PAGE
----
I swear it was all the dogs idea, she (Nala) made me do it.
This whole thing came about when I received a dump truck load of butt end fire wood. (all the small chunks from saw mills ) As I was making my way through the pile cutting my firewood for the next winter, I came across a four and a half foot fir log standing upright. The bark had already been peeled off, so just fooling around, I took my chainsaw and scratched a very rough face into it. My epiphany moment! ( that's when the dog told me what I needed to do )
I had always wanted to try chainsaw carving, after all, the professionals made it look so easy! How difficult could it be? Well, I was about to find out- the hard way.
Over the next couple days I came up with the plan to do a Moai, better known as an Easter Island Head but put my own spin on it. I remembered having seen something similar on a label for a local winery, Beaufort Winery ( beaufortwines.ca ). I learned later that they have one carved on a log out in there garden that stands 15 -20 feet high. It looked fairly simple and possibly something I might be able to pull off.
Step 1: Initial Design and Rough Carving
I drew up a few sketches, took them out to the log and roughly transferred my drawing on to the log. Then I fired up my smallest chainsaw with a 14'' bar and proceeded to start cutting. I'm pretty sure that my wife, who had a clear view from a distance of what I was doing, thought I was still just cutting fire wood.
If I couldn't pull this off, did she really need to know what I was up to ? We thought not ( the dog and me )
After way too many hours, then days I managed to get something that kind of resembled my sketches. There is no real way to describe the steps, It was was just a matter of trial and error and taking a little off at a time ( and a lot of patience ). Just keep your sketches or pictures near by and keep referring back to them. To get to this point I ended up using a small ax ,hammer and chisels, a power planer and anything else I could think of. So the pure art of chain saw carving went out the window, I had to finish what I started now that my wife knew what I was up to.
Step 2: Sanding
The next day I brought home a 6'' angle grinder from work with a couple of 40 and 60 grit pads and went to town sanding this thing. I made the mistake of laying it down to work on the chin, not thinking about how I would raise it back up. I estimate that it probably weighed in around 200 + pounds, it was still a little on the wet side.
With the help of my youngest daughter ( pictured above ) and my wife ( no picture ) we raised it back up and I finish sanded it with a 100 grit disk in my 4'' angle grinder. To get to this point it took about two weeks on and off, a weekend and evenings after work. It took a lot longer than I had anticipated.
The people who do this in the competitions could likely have it done in less than a day.
I salute all you chainsaw artists out there !!
Step 3: Glasses, But of Course
The next step was to make the cool aviator glasses. I found an old mirror out in my shop and proceeded to cut two round disks, It took a couple of attempts but I finally managed to get them somewhat round. To make the frame and the arms for the glasses I took a length of 1/4'' soft flexible copper pipe, the kind they use to connect a water line for a fridge.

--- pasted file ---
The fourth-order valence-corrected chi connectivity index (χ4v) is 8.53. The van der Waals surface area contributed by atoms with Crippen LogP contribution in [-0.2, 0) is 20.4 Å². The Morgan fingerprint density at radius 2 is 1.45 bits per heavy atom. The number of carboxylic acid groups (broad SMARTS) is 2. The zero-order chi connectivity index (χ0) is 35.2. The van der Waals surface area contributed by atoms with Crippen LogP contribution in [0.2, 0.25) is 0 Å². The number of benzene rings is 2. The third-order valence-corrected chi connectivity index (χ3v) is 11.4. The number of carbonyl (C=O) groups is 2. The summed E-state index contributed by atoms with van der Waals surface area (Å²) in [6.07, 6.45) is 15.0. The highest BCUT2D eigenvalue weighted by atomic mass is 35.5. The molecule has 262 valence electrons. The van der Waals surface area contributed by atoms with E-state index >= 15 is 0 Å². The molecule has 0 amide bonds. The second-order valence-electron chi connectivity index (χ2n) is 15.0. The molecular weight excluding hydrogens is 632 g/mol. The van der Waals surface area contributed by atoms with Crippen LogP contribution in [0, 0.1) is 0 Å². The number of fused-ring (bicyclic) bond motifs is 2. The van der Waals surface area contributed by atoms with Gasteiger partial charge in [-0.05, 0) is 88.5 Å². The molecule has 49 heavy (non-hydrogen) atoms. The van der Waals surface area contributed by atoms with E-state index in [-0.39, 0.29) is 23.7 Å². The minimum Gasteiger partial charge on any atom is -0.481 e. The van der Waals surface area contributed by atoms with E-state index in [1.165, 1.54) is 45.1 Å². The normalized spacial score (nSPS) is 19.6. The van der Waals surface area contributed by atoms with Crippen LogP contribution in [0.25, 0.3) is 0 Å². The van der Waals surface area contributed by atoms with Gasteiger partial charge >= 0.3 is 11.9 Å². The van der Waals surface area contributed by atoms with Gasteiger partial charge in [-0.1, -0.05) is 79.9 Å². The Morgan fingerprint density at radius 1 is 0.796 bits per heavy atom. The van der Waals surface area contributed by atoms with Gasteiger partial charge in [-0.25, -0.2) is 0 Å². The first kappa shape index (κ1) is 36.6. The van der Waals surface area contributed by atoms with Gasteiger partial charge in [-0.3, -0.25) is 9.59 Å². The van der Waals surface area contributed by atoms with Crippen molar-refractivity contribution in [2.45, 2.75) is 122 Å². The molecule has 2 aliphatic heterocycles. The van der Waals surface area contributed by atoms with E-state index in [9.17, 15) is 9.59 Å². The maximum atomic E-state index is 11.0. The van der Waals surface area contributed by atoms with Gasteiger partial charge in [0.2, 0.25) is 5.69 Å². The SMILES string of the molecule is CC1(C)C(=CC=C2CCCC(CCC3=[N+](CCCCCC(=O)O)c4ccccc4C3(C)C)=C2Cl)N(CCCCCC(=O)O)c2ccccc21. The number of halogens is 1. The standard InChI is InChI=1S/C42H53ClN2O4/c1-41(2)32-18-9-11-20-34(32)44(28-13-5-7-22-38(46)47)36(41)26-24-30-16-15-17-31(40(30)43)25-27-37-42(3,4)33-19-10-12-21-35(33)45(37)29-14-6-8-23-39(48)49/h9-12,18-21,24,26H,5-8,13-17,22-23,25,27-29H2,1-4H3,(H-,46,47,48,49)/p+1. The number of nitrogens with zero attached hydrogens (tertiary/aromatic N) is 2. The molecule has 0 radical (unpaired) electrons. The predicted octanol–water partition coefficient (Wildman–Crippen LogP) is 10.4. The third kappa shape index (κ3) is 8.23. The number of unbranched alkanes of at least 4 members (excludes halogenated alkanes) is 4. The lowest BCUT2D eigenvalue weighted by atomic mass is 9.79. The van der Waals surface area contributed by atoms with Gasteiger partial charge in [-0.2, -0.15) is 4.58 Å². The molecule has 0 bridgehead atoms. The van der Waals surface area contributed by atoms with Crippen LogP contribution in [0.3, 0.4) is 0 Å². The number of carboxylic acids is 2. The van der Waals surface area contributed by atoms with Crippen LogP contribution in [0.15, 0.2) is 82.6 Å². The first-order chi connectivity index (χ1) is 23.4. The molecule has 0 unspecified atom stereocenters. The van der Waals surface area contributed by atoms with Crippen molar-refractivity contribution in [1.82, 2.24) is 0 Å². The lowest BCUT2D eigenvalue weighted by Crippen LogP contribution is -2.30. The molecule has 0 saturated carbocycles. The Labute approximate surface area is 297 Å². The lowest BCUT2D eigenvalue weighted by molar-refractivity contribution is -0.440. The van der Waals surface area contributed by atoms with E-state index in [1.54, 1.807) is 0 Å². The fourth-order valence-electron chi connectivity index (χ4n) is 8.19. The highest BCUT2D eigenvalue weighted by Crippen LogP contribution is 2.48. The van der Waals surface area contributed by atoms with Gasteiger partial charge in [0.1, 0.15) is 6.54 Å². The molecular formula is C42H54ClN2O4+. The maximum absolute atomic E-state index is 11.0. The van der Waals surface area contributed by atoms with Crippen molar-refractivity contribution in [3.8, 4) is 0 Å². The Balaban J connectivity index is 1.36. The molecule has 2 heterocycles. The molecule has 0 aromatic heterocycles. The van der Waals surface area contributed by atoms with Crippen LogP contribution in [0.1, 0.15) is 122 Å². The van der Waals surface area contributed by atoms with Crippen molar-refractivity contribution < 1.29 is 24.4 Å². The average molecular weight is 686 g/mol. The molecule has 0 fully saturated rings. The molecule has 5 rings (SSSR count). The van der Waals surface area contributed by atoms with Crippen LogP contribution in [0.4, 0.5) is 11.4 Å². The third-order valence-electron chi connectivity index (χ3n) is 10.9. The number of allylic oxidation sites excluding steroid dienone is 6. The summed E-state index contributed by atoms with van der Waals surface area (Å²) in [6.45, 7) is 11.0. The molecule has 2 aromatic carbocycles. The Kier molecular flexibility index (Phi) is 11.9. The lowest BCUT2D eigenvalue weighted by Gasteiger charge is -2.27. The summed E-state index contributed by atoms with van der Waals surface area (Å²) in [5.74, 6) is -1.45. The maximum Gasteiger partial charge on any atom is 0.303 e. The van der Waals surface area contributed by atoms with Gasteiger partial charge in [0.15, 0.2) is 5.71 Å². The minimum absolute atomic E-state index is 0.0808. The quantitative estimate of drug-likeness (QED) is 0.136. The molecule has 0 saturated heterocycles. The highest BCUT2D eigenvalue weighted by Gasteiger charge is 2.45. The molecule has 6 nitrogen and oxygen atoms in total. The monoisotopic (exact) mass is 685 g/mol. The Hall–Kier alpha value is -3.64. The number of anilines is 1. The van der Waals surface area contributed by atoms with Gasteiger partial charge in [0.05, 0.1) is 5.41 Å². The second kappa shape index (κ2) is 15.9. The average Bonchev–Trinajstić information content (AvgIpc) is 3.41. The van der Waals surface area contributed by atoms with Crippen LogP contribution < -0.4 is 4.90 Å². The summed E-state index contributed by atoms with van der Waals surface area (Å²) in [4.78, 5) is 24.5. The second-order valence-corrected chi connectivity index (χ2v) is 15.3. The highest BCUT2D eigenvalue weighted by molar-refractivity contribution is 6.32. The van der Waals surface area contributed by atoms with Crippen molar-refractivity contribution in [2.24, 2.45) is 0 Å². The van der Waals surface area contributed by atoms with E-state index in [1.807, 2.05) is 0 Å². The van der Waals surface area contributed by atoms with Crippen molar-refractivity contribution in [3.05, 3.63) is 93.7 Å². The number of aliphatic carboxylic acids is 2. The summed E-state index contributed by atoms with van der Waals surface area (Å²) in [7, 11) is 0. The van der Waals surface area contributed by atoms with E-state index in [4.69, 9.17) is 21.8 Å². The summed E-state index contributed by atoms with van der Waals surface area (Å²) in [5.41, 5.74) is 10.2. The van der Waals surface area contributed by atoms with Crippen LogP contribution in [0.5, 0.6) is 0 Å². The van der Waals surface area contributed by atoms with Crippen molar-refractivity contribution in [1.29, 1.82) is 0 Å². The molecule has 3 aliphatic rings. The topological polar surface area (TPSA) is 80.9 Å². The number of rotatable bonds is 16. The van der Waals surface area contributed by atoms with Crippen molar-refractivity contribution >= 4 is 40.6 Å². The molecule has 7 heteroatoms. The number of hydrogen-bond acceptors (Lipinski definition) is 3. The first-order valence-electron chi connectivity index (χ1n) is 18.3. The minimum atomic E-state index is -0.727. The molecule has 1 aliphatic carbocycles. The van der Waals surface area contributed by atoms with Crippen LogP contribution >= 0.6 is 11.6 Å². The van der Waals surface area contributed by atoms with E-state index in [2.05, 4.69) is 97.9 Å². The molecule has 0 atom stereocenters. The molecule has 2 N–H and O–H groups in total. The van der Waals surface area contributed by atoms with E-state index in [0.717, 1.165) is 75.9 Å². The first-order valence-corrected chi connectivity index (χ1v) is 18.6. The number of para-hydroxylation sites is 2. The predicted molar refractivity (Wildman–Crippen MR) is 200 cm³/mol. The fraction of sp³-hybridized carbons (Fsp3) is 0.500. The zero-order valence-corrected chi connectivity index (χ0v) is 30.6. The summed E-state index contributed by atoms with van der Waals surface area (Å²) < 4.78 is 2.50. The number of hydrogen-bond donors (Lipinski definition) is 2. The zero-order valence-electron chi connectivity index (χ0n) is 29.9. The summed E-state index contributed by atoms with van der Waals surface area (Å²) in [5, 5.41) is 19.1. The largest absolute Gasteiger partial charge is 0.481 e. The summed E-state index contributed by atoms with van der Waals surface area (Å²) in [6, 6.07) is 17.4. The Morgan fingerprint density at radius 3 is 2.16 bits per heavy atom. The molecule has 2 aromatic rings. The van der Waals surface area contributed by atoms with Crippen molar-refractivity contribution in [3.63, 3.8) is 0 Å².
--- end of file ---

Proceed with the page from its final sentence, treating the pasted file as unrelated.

I formed the pipe into a frame and hot glued the mirror to the copper , I then found a piece of 1/2'' black rubber hose, cut a slit down it's length and then wrapped it around both lenses. Then siliconed the crap out of it on the back side. I drilled two 1/4'' holes for the copper arms to go into.
I finished the wood by putting on three coats of a stained marine varnish after letting it dry out for a couple weeks under cover.
Step 4: Final Resting Place
This step was tricky, my wife probably thought I was going to put this thing somewhere in the yard where it was not going to be staring back at her ( out of site out of mind ).
By sheer coincidence she happened to be away, when we (Nala and I) decided that this piece of art :-) was going to sit at the top of our main driveway into our property. After all this work it had to be seen and what better place?
My wife has gotten used to it now and would probable miss it if were not there, and it sure make it easy for people to find our place out in the country. Turn right into the driveway by the big dude wearing sunglasses smiling back at you. That sounds way too much like the lyric to a country song?
He faces due south, that is why I had to put sunglasses on him, that's what I tell everyone. This summer I plan to make a black cowboy hat that would keep the snow and bird shit off his head, my wife is still not sold on that idea. ( yet )
Step 5: Conclusion
When people pull up and ask my wife ''What's that about?" she replies " That's what happens when you don't keep an eye on your husband when he's suppose to be cutting firewood " so, so true.
What did I take away from this? Logs are heavy, chainsaw carving is a lot harder than it looks and I have a new found respect for those who are able to do it, and If were ever to do this again I would purchase a chainsaw cutting disk for the angle grinder. Who am I kidding? This one falls into the category of - been there, done that, let's move on!!
I encourage you to try this just once, it's a humbling experience. When I get the hat made I will update with new pictures.
I dedicate this Instructable to Nala, ( my oldest daughters dog ) a female Bordeaux Mastiff who was there watching me work on this the whole time but sadly is no longer with us. I thank her for the great idea, for keeping me company while I worked on it and for the encouragement she provided. We all miss her dearly :-(